Here’s a link to three very specific exercises to help decrease low back and leg pain, as well as increase low back extension. To your health!More
“Manipulation or Microdisketomy for Sciatica? A Prospective Randomized Clinical Study,” (Journal of Manipulative and Physiological Therapeutics, October 2010, Vol. 33 Iss. 8, p: 576-584), researchers concluded that spinal manipulation was just as effective as microdiskectomy for patients struggling with sciatica secondary to lumbar disk herniation. The patient population studied included people experiencing chronic sciatica (symptoms greater than six months) that had failed traditional, medical management. Overall, 60 percent of patients who received spinal manipulation benefited to the same degree as those who underwent surgery.
According to the study, “Outpatient Lumbar Microdiscectomy: A Prospective Study in 122 Patients”, more than 200,000 microdiskectomies are performed annually in the United States, at a direct cost of $5 billion, or $25,000 per procedure. In this year-long study, consenting participants were chosen randomly to receive either an average of 21 chiropractic sessions over a year or a single microdiskectomy, both with the additional integration of six supervised active rehabilitation sessions and a patient education program. If cost is assumed at $100 per chiropractic visit, there is a direct, total savings of $22,900 per manipulation patient. System-wide, this could save $2.75 billion dollars annually.
“After a year, no significant complications were seen in either treatment group, and the 60 percent patients who benefitted from spinal manipulation improved to the same degree as their surgical counterparts,” says Dr. McMorland, who also points out that, “The 40 percent of patients who were not helped by manipulation did receive subsequent surgical intervention. These patients benefitted to the same degree as those that underwent surgery initially, suggesting there was no detrimental effect caused by delaying their surgical treatment.”
“Our research supports spinal manipulation performed by a doctor of chiropractic is a valuable and safe treatment option for those experiencing symptomatic LDH, failing traditional medical management. These individuals should consider spinal manipulation as a primary treatment, followed by surgery if unsuccessful.”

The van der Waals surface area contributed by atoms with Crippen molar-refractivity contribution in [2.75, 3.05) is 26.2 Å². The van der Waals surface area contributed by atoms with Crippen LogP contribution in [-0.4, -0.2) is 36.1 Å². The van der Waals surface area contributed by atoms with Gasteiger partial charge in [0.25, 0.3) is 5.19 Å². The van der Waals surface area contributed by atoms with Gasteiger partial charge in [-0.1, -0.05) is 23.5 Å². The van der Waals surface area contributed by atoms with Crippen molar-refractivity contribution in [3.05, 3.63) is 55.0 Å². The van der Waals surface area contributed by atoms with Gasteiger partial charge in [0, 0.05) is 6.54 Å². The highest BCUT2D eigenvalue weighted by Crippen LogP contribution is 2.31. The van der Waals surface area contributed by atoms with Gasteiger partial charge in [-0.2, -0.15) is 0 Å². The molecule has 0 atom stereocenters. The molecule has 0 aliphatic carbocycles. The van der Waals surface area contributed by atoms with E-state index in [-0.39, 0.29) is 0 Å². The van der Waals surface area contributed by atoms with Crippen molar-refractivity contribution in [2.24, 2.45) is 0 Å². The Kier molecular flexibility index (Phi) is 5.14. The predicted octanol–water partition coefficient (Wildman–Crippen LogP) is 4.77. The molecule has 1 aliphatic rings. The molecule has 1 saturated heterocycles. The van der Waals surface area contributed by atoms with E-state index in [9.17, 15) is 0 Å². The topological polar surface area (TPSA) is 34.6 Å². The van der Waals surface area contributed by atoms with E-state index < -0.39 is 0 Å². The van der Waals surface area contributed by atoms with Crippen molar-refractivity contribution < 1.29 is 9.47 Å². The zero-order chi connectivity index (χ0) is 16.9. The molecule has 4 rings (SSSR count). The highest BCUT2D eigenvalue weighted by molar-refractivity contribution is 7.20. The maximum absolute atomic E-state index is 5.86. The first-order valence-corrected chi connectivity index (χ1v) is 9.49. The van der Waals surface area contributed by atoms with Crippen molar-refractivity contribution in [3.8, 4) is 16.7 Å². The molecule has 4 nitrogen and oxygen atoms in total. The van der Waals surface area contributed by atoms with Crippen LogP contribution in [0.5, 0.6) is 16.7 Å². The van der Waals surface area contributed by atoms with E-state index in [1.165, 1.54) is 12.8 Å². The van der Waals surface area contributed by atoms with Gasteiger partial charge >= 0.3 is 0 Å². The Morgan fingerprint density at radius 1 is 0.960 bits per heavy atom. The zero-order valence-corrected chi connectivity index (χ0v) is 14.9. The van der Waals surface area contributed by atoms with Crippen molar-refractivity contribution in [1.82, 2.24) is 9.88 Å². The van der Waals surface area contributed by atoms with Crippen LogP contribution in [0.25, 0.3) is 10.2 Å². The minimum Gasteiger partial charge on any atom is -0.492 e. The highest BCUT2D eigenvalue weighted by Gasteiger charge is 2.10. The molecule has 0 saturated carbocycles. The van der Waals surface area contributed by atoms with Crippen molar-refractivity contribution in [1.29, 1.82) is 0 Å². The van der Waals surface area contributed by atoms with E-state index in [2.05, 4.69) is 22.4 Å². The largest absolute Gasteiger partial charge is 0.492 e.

Sciatica is a symptom more than a condition, as it refers to pain which refers down the back of the legs, rather than to the cause of the pain. The cause of Sciatica can be from the lumbar spine, where a disc is irritated and is compressing the sciatic nerve, or this compression can occur at the point where the sciatic nerve passes under (or through in some cases) the piriformis muscles in the buttocks. In this case, the muscle is often overworked and in spasm, resulting in compression on the nerve. The causes of piriformis syndrome include leg length differences and muscle imbalances including tight groin muscles and weak hip abductors.
I am getting really impressive results with the warm laser, the Deep Muscle Stimulator, and neuromobilization techniques for sciatic complains. I usually know within a few sessions if I can help your condition.More
June 30, 2010 — Advice to stay active vs bed rest may offer small benefits in pain and function for patients with acute low back pain (LBP), but both approaches are comparable for patients with sciatica, according to the results of a review reported online June 16 in the Cochrane Database of Systematic Reviews.
“Moderate quality evidence shows that patients with acute LBP may experience small benefits in pain relief and functional improvement from advice to stay active compared to advice to rest in bed; patients with sciatica experience little or no difference between the two approaches,” the study authors write. “Low quality evidence suggests little or no difference between those who received advice to stay active, exercises or physiotherapy. Further research is very likely to have an important
impact on the estimate of effect and is likely to change our confidence in it.”
Cochrane Database Syst Rev. Published online June 16, 2010.